I roleplay, and I game. These are verbs, yes, which tell you what I do, but they also tell you something about who I am. I’m a revenge-bent former agent of the Imperial Security Bureau. I’m a six-foot-two redhead with a wraith for a father. I’m an Argonian Dragonborn who specializes in sneaking and necromancy. Beyond that, I am someone who experiments with gender, race, class, sexuality, and history; if I’m going to play a bisexual Cajun card sharp fighting with the French in WWII, I’d better darn well know how to do so.
I lore binge. I lore binge constantly. I have gradually been accumulating a mental account of the entire Elder Scrolls universe, from the 36 Lessons of Vivec, to Anu birthing its own soul into Anuiel—which birthed itself in turn into Auri-El (aka Akatosh)—to theories on the Dwemer (I think I may have conclusively solved where they disappeared to). And despite this breadth and depth of knowledge, I have only played The Elder Scrolls V: Skyrim; I gained this knowledge by researching wikis.
Similarly, I history binge. Do you need a timeline of the major events that occurred in Athens from 1941 until the present day? I made one, because if I’m going to GM a game where my players are vampires, they’re going to get to make use of that immortality feature. And kill Nazis to boot. I have simultaneous notes on the changes in real-world politics as they relate to and are influenced by Kindred politics, because even if Athens was declared a neutral zone, you can bet that an underground vampire society is going to be keeping their options open.
And I life binge. Hours researching signs, symptoms, and mindsets gave me insight that I used to portray my character Lily; in particular, I drew on the knowledge I gained from a book whose protagonist was similarly dealing with anorexia. And when I realized that, even before playing Lily, I could slip into that mindset so easily? That scared me. It wasn’t having those thoughts that shocked me; it was that I’d been having those thoughts for years, never realizing what they could lead to.
I have played a masculine agender person, dealing with questions about their identity and the presentation of their gender. Through Owen, I was able to deal with my own questions of gender identity, and come to terms with the knowledge that it’s okay to lie somewhere along a spectrum rather than on a point at one end. I have played many people of different sexualities, examining the differences between their attraction and my own, as my demisexuality influences how I interpret media almost daily; I’m still working on how the trope of “angry sex” works. I have been hesitant to play people of other races and ethnicities, but I have attempted to immerse myself in the study of their cultures so that, when I am comfortable enough exploring those experiences, I can do so from a place of utmost respect. As it stands, it is much easier to face discrimination as an Argonian in Skyrim than as a black person in modern America.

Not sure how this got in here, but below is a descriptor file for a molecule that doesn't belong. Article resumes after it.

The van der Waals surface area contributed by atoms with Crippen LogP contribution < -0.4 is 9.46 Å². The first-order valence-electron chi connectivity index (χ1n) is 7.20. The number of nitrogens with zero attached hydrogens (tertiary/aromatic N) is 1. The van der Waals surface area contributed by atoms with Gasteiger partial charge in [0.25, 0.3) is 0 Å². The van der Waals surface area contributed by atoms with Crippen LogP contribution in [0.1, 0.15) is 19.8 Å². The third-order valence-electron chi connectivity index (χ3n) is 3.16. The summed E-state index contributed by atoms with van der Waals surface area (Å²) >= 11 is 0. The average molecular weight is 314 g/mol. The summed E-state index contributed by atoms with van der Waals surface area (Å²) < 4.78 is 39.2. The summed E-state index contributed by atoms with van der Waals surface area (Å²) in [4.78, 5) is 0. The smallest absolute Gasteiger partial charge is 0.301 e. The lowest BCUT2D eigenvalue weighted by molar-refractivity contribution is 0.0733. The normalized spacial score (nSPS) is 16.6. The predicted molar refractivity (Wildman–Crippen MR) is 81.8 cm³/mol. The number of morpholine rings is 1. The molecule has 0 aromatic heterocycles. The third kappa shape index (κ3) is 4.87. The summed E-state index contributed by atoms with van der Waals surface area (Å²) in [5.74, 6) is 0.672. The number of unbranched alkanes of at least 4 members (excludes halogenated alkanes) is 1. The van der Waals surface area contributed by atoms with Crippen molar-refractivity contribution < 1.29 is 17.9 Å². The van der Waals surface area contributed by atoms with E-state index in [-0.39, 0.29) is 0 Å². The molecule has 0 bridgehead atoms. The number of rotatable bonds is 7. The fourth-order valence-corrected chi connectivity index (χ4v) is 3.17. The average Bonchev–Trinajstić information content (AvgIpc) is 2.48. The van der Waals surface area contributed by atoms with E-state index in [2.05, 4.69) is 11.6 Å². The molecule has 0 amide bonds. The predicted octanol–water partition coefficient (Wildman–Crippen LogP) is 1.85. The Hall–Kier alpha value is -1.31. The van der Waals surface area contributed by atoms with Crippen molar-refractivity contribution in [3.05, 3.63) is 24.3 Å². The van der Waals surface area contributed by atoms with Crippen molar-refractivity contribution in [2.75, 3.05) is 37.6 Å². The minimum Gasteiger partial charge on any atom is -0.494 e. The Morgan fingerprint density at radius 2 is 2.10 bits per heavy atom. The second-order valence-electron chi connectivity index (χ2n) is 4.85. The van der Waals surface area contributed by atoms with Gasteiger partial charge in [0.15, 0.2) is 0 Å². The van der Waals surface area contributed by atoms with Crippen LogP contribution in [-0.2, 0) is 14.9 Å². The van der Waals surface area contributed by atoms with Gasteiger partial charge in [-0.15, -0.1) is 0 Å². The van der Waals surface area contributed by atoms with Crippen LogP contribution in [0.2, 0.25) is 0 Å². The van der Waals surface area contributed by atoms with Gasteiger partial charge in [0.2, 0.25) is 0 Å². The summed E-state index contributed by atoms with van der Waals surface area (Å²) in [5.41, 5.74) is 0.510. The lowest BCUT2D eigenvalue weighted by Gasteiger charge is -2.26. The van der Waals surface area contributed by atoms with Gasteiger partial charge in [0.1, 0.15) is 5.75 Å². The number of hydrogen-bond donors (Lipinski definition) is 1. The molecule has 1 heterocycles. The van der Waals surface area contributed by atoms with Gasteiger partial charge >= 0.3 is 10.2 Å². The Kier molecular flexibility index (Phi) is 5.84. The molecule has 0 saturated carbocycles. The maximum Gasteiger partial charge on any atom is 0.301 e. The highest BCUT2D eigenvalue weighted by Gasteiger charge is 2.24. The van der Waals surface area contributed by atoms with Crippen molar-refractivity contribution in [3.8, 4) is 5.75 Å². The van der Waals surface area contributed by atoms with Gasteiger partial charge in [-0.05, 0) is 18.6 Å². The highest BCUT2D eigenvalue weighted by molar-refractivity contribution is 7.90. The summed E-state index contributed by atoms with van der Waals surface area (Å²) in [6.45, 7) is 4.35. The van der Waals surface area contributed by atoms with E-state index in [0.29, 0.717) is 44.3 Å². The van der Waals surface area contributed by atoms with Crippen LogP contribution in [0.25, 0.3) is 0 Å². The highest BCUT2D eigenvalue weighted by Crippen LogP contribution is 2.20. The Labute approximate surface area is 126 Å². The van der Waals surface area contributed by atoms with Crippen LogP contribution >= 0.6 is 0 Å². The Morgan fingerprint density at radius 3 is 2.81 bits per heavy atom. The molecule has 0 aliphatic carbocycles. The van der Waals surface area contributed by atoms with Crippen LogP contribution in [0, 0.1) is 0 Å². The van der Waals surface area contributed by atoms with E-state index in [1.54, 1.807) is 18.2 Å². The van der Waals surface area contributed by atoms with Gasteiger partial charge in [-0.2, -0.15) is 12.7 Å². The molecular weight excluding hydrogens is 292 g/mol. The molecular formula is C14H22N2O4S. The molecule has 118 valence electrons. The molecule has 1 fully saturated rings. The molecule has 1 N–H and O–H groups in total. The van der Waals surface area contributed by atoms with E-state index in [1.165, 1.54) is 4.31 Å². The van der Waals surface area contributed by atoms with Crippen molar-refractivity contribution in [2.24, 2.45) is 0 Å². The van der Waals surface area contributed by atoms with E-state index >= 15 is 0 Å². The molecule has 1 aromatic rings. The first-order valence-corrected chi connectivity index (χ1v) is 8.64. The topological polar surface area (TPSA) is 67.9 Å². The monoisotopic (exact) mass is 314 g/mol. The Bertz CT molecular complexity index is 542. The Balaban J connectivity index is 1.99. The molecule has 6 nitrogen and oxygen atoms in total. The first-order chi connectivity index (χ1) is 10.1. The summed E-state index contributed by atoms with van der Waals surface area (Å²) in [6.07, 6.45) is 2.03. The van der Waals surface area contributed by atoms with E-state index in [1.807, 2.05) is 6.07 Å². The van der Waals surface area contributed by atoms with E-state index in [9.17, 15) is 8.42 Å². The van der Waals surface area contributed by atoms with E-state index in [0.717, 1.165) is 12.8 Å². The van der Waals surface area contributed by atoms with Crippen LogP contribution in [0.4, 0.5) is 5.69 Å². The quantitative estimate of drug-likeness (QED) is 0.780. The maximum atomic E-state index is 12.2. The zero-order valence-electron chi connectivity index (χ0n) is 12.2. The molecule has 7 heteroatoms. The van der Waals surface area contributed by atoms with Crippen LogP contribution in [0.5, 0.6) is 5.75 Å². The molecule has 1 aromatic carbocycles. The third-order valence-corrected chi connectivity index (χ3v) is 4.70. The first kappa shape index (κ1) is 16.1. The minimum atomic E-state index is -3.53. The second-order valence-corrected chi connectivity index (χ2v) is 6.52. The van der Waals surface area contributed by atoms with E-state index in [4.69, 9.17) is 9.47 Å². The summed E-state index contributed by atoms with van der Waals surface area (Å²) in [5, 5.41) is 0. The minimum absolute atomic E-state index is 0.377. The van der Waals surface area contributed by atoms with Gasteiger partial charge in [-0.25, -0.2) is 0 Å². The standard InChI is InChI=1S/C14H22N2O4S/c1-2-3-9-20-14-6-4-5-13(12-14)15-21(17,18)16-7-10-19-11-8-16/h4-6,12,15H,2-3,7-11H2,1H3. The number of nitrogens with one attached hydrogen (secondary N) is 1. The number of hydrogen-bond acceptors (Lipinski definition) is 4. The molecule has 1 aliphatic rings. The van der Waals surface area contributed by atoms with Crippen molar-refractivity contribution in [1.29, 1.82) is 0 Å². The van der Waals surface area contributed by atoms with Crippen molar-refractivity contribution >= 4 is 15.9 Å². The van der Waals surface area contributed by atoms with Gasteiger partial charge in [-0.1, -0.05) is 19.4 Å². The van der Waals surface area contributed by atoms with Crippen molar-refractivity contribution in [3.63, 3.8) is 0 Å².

The most intriguing position to play, in my opinion, is that of the villain. I have yet to work up to evil in a video game (I can’t help but personify the NPCs as real people when I’m immersed), but I am trying to understand the actions that cause a descent into evil through roleplaying. Outright evil is easy; just chop off a bartender’s finger to make yourself feel better. But the more justification evil has, the more difficult it is to play. Say you’re trying to prevent the Tragedy of the Commons; you must kill the cows of the farmers around you to prevent overgrazing of the land. You are causing harm to both the farmers and the cows, removing a vital source of income and committing animal cruelty, but in doing so, you achieve a greater of good of sustaining the land for future generations of farmers. Though the act is evil, do the ends justify it? Then take it a step further. When do the ends no longer justify the means? At what point does fighting for the greater good make you into a villain? Is it when the cause for which you fight becomes little more than a pipe dream? Is it when the ratio of benefit to deficit drops too low? It is as the philosophers debate: do you kill one man to save a thousand? Do you kill 99 to save 100?
And furthermore, did Rapture fall because Objectivism is flawed, or because Andrew Ryan failed to follow Objectivism’s tenets to the end?
I digress. The point is that roleplaying and playing video games both provide insight that can help you come to terms with who you are, and with who other people are. You experience what they experience, you learn what they know, and—in your own way—you teach. You examine the questions of life as they pertain to both the concrete and the abstract. The act becomes part of the person, and in coming to understand positions different from your own, you sometimes learn that you are not so different as you first assumed.